The costly proposal of researching and creating a drug that meets the standards of the US Food and Drug Administration (FDA) may take more effort and capital than what the current batch of psychedelic participants can manage, so in the longer term there may be acquisition plays.

“I would say probably for investors getting in now, many of them likely won’t have to go through the full FDA approval process to realize in order to monetize their investment,” he said.

Ethical investment at the core of the Conscious Fund

As part of their involvement in the psychedelics industry, the leaders of the Conscious Fund set up a list of pledges that will rule future returns and gains in psychedelics investing.

This list of promises includes a mandate to give back two separate 5 percent returns. One will be set up for “advancing causes that advance humanity’s collective consciousness,” with a general guidance to support indigenous communities around the world.

Hoyos told INN part of this cause relates to initiatives set up by Dennis McKenna, who is a member of the fund’s advisory board, and founder of the McKenna Academy of Natural Philosophy.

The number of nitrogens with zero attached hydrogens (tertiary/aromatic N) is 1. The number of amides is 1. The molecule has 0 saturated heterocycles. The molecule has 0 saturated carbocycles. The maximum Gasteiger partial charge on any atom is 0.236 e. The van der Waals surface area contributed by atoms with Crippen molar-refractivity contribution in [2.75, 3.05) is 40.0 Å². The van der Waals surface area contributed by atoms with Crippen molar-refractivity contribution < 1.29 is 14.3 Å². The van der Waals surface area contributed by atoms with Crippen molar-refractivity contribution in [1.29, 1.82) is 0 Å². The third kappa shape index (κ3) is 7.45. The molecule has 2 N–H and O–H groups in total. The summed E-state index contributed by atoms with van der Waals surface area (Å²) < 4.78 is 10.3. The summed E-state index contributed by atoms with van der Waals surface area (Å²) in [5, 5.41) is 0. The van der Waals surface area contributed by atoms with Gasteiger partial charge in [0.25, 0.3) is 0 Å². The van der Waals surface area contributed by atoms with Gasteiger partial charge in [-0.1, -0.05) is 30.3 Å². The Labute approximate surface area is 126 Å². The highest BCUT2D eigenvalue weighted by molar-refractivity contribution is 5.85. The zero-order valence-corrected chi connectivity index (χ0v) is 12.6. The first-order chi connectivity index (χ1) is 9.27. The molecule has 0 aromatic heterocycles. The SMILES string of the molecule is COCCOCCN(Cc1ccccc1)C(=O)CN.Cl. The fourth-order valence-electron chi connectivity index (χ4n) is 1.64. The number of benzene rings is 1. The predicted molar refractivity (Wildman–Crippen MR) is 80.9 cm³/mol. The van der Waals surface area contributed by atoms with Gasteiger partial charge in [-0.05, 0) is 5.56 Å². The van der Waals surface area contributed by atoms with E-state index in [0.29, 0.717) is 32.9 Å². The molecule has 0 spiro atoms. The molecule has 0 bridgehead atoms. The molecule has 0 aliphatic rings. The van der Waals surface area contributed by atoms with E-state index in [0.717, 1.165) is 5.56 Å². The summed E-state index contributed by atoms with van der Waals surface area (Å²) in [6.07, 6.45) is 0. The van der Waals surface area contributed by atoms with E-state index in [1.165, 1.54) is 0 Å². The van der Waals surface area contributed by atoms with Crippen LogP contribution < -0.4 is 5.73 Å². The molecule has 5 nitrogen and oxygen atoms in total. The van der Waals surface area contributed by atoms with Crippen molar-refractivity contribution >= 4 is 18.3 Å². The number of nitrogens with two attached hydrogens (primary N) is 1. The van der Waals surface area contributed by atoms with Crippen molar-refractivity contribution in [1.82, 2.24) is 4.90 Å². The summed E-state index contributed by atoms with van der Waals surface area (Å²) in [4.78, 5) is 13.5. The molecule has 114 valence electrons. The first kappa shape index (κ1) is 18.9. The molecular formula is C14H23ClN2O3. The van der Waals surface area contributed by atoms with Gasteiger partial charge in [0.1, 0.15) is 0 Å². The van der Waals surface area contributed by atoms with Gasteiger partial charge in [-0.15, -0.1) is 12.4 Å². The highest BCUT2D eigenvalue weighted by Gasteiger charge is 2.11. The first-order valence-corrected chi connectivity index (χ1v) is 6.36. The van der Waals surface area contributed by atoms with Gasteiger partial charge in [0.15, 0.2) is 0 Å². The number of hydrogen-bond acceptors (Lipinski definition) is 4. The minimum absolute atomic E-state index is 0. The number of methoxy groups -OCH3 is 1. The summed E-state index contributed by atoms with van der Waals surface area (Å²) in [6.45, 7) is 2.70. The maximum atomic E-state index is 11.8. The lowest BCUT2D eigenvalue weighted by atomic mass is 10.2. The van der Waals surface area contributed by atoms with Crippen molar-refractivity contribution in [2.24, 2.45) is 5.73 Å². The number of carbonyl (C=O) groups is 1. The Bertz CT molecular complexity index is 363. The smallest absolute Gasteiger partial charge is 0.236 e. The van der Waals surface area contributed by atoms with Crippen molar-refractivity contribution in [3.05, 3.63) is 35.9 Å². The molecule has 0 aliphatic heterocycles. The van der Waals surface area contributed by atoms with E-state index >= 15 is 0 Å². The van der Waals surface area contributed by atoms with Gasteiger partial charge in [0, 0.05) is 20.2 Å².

“With the help of our ethics advisor, we plan to help create programming and initiatives at the academy that support the work of indigenous communities,” Hoyos told INN in an email.

The other 5 percent will go back to the fund’s portfolio companies. “We want to go beyond the traditional kind of venture capital model,” Hoyos said.

The psychedelics industry and the capital markets are beginning to form the bonds of what may be a long-lasting and meaningful relationship, and while it may be easy to think of the influx of capital as a way for an alternative drug scene to become a new corporate standard, Hoyos told INN he believes many legitimately want to help the industry grow.